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A Pro-Brexit protestor outside of Parliament. Photo: Dan Kitwood/Getty Images

U.K. Prime Minister Theresa May says she'll demand changes to the Brexit deal she reached with the EU, but the EU has long said it's unwilling to renegotiate — and a series of votes in Parliament today didn't make the picture any clearer.

The bottom line: May says the votes indicate there's a majority out there for a revised deal. That's an optimistic interpretation. Two months ahead of the date the U.K. is set to leave the EU, it's unclear what's going to happen.

The latest: Parliament voted to support May's effort to find “alternative arrangements” with the EU on the controversial "Irish backstop."

  • The backstop would prevent a hard border between the Republic of Ireland and Northern Ireland, which is part of the U.K. Hard-line Brexiteers hate the backstop because it would keep the U.K. tied to EU trading rules for as long as it remains in place.
  • European Commission President Donald Tusk immediately said "the withdrawal agreement is not open for re-negotiation." It's unclear whether May can even get the EU to the table, let alone get the kind of changes she needs for a parliamentary majority.

Between the lines: Boris Johnson brushed off Tusk's statement, saying "it takes two to tango." That, it must be said, appeared to be Tusk's point.

What's next: Parliament also voted to express its opposition to "no deal," but it rejected a plan to push the official exit date beyond March 29. The conventional wisdom has long been that both sides have every incentive to avoid "no deal," yet it's the default option absent a breakthrough.

Go deeper

CDC to cut guidance on quarantine period for coronavirus exposure

A health care worker oversees cars as people arrive to get tested for coronavirus at a testing site in Arlington, Virginia, on Tuesday. Photo: Olivier Douliery/AFP via Getty Images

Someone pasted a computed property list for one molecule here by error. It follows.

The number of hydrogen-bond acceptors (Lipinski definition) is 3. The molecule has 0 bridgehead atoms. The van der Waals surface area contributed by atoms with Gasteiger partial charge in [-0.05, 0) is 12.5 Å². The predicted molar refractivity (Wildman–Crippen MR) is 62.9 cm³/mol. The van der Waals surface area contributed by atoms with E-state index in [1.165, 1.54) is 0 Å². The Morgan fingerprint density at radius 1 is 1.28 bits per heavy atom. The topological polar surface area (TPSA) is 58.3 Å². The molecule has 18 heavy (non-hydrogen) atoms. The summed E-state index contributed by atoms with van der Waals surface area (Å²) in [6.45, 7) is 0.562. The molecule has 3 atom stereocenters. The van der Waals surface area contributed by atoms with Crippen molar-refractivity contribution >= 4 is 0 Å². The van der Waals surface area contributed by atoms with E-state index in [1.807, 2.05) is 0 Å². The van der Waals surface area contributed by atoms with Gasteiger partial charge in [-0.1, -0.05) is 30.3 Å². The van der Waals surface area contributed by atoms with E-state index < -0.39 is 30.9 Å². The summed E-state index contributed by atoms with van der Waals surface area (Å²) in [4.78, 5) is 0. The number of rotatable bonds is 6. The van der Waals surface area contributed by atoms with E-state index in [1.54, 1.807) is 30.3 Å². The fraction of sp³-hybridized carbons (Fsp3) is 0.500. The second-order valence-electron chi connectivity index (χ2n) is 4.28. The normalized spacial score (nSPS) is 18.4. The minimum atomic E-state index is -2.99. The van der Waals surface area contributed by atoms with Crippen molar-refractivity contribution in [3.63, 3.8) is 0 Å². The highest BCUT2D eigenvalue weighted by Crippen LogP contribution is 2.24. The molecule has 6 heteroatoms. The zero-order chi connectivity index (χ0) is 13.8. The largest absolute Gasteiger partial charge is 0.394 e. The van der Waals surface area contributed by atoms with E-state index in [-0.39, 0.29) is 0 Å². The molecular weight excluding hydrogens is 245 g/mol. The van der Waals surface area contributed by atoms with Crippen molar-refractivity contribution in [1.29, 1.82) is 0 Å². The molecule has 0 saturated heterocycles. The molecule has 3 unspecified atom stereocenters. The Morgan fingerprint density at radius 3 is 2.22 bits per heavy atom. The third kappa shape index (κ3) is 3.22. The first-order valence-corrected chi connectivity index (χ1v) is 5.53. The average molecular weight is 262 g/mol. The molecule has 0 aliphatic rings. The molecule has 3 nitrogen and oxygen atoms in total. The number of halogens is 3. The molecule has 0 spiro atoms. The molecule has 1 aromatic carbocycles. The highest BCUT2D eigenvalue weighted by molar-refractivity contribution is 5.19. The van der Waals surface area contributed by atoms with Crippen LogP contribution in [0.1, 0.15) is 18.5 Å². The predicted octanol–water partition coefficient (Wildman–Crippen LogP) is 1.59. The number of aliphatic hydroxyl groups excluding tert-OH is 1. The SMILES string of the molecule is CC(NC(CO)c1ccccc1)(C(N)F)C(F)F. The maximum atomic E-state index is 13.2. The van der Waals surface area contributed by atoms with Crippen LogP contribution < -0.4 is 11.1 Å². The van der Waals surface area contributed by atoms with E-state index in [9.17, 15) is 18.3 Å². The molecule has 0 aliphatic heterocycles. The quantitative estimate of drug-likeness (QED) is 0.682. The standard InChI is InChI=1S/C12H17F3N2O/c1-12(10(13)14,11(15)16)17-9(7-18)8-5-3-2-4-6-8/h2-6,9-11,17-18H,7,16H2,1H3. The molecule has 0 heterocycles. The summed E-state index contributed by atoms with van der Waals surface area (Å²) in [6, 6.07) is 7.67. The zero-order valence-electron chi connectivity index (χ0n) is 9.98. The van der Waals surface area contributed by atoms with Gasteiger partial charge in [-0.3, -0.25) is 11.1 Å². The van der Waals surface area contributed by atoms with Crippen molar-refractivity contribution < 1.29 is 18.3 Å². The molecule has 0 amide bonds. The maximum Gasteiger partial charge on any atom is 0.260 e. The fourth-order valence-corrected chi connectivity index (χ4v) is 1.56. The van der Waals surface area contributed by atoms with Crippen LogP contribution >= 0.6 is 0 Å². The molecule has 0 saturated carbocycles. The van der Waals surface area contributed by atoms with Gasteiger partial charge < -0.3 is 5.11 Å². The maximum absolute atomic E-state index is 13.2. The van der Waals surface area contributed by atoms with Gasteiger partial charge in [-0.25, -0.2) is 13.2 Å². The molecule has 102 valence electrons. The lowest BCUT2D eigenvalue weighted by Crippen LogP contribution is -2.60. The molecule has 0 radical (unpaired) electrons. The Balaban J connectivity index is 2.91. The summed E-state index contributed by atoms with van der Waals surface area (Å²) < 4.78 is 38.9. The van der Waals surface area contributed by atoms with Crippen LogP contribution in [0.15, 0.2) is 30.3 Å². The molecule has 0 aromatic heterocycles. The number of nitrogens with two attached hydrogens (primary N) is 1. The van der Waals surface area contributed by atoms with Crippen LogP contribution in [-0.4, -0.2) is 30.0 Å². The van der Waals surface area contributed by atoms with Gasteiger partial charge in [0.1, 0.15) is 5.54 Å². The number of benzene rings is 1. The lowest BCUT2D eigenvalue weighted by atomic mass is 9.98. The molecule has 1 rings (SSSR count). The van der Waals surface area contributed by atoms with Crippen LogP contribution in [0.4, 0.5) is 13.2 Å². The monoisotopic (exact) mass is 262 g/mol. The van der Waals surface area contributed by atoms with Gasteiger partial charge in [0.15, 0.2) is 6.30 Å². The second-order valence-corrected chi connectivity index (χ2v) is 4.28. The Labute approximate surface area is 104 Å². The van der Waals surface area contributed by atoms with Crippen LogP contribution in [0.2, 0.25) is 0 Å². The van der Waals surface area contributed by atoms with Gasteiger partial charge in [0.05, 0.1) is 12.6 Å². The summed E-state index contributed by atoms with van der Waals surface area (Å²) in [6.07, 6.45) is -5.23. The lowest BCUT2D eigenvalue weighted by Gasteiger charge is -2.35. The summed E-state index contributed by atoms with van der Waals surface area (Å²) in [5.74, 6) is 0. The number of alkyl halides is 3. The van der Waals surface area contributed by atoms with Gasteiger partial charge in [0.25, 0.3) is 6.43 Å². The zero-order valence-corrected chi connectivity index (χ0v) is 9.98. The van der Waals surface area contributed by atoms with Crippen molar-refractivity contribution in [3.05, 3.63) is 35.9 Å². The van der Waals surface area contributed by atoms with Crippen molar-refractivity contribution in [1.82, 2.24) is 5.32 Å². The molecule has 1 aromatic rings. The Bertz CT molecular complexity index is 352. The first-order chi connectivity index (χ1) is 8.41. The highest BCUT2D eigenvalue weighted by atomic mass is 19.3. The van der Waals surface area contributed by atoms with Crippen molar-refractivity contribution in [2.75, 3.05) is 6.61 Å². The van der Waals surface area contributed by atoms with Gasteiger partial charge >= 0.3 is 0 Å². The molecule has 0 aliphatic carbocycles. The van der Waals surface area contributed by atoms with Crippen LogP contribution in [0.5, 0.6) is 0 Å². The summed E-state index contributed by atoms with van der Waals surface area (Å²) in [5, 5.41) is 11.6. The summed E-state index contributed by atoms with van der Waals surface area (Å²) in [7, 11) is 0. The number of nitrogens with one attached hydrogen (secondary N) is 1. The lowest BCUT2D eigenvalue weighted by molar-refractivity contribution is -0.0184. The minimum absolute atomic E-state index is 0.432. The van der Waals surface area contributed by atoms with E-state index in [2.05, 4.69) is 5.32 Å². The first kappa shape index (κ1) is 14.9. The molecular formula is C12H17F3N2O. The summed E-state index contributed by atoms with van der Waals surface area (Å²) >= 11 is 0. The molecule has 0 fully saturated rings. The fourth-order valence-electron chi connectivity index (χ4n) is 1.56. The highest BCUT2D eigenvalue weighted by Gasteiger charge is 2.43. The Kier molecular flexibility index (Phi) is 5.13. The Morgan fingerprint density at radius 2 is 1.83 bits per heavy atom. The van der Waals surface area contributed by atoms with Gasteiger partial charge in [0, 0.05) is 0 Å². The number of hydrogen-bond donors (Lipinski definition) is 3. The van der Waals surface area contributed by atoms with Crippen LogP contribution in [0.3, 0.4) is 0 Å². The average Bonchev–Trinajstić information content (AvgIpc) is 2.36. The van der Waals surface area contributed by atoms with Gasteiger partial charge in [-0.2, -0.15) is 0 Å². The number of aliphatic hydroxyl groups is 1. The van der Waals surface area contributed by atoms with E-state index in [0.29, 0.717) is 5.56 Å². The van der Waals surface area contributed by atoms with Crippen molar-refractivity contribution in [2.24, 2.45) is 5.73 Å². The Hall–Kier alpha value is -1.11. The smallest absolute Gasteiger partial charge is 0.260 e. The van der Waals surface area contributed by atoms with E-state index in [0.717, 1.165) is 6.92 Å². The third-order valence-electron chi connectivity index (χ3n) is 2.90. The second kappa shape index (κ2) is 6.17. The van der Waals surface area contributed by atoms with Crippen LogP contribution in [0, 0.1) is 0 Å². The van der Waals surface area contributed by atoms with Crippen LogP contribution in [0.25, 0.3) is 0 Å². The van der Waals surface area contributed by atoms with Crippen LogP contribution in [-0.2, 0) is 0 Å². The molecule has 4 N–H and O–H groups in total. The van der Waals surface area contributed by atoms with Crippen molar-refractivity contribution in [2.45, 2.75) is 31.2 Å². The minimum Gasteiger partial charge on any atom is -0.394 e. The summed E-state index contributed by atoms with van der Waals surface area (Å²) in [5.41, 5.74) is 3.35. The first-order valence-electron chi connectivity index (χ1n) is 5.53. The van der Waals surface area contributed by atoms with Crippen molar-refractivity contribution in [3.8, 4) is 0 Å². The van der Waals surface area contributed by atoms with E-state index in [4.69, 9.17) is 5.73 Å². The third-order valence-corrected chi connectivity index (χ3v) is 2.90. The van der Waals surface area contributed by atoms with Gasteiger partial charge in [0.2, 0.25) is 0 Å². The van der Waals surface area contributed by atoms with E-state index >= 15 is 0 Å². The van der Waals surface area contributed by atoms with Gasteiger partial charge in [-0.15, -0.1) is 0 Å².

The CDC will soon shorten its guidance for quarantine periods following exposure to COVID-19, AP reported Tuesday and Axios can confirm.

Why it matters: Quarantine helps prevent the spread of the coronavirus, which can occur before a person knows they're sick or if they're infected without feeling any symptoms. The current recommended period to stay home if exposed to the virus is 14 days. The CDC plans to amend this to 10 days or seven with a negative test, an official told Axios.

  • The CDC did not immediately respond to a request for comment.
1 hour ago - Health

CDC panel: COVID vaccines should go to health workers, long-term care residents first

Hospital staff work in the COVID-19 intensive care unit in Houston. Photo: Go Nakamura via Getty

Health-care workers and nursing home residents should be at the front of the line to get coronavirus vaccines in the United States once they’re cleared and available for public use, an independent CDC panel recommended in a 13-1 emergency vote on Tuesday, per CNBC.

Why it matters: Recent developments in COVID-19 vaccines have accelerated the timeline for distribution as vaccines developed by Pfizer and Moderna undergo the federal approval process. States are preparing to begin distributing as soon as two weeks from now.

Obama: Broad slogans like "defund the police" lose people

Snapchat.

Former President Barack Obama told Peter Hamby on the Snapchat original political show "Good Luck America" that "snappy" slogans such as "defund the police" can alienate people, making the statements less effective than intended.

What he's saying: "You lost a big audience the minute you say it, which makes it a lot less likely that you're actually going to get the changes you want done," Obama told Hamby in an interview that will air Wednesday morning at 6 a.m. EST on Snapchat.